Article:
Spelling suggestions: "subject:"atheses -- 6electronic engineering"" "subject:"atheses -- belectronic engineering""
Quality of service for voice over next generation networks.Perumal, Eugene Govindhren. January 2004 (has links)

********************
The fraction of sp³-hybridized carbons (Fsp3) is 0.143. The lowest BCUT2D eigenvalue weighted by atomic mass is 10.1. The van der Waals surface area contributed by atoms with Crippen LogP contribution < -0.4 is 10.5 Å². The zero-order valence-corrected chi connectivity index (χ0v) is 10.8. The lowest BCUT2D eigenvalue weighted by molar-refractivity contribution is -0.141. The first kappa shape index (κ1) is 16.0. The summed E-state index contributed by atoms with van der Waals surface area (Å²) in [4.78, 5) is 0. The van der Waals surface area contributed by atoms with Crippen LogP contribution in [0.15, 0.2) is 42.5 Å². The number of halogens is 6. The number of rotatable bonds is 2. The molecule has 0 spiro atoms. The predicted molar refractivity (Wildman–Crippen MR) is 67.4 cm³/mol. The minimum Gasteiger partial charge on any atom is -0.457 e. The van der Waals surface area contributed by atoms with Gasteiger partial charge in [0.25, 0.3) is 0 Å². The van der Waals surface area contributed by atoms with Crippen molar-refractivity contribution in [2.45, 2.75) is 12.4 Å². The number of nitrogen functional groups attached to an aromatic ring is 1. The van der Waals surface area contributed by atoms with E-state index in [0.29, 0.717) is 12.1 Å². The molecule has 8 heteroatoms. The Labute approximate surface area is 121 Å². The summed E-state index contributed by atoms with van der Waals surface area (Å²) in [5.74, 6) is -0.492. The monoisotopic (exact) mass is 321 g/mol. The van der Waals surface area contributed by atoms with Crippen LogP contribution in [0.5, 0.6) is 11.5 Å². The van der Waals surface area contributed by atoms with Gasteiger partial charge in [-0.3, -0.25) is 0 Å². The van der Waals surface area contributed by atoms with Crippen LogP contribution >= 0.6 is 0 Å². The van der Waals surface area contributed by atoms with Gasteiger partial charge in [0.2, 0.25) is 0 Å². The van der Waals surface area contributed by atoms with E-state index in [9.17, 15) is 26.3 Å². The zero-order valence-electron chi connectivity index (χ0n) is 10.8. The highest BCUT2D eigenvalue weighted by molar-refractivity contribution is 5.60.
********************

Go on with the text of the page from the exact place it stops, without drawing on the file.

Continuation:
The Global communications transformation is currently in progress. Packet switched technology has moved from data - only applications into the heart of the network to take up the functions of traditional circuit - switched equipment. Voice over A TM(VoATM) and voice over IP(VoIP) are the two main alternatives for carrying voice packets over NGN' s. A TM offers the advantage of its built in quality of service mechanisms. IP on the other hand could not provide QoS guarantees in its traditional form. IP QoS mechanisms evolved only in recent years. There are currently no QoS differences between Next Generation Networks based on VoATM or VoIP. However non QoS agreements are more in favour of VoIP instead of VoA TM. This gives VoIP the leading edge bet the Voice over packet technologies. In this thesis the E - Model was optimized and used to study the effects of delay, utilization and coder design on voice quality. The optimization was used to choose a coder and utilization levels given certain conditions. An optimization algorithm formed through the E - Model was used to assist with the selection of parameters important to VoIP networks. These parameters include the link utilization, voice coder and allowable packet loss. This research also shows us that different utilization, voice coder and packet loss levels are optimal in different situations. A remote and core VoIP Network simulation model was developed and used to study the complex queuing issues surrounding VoIP networks. The models look at some of the variables that need to be controlled in order to minimize delay. / Thesis (M.Sc.Eng.)-University of KwaZulu-Natal, Durban, 2004.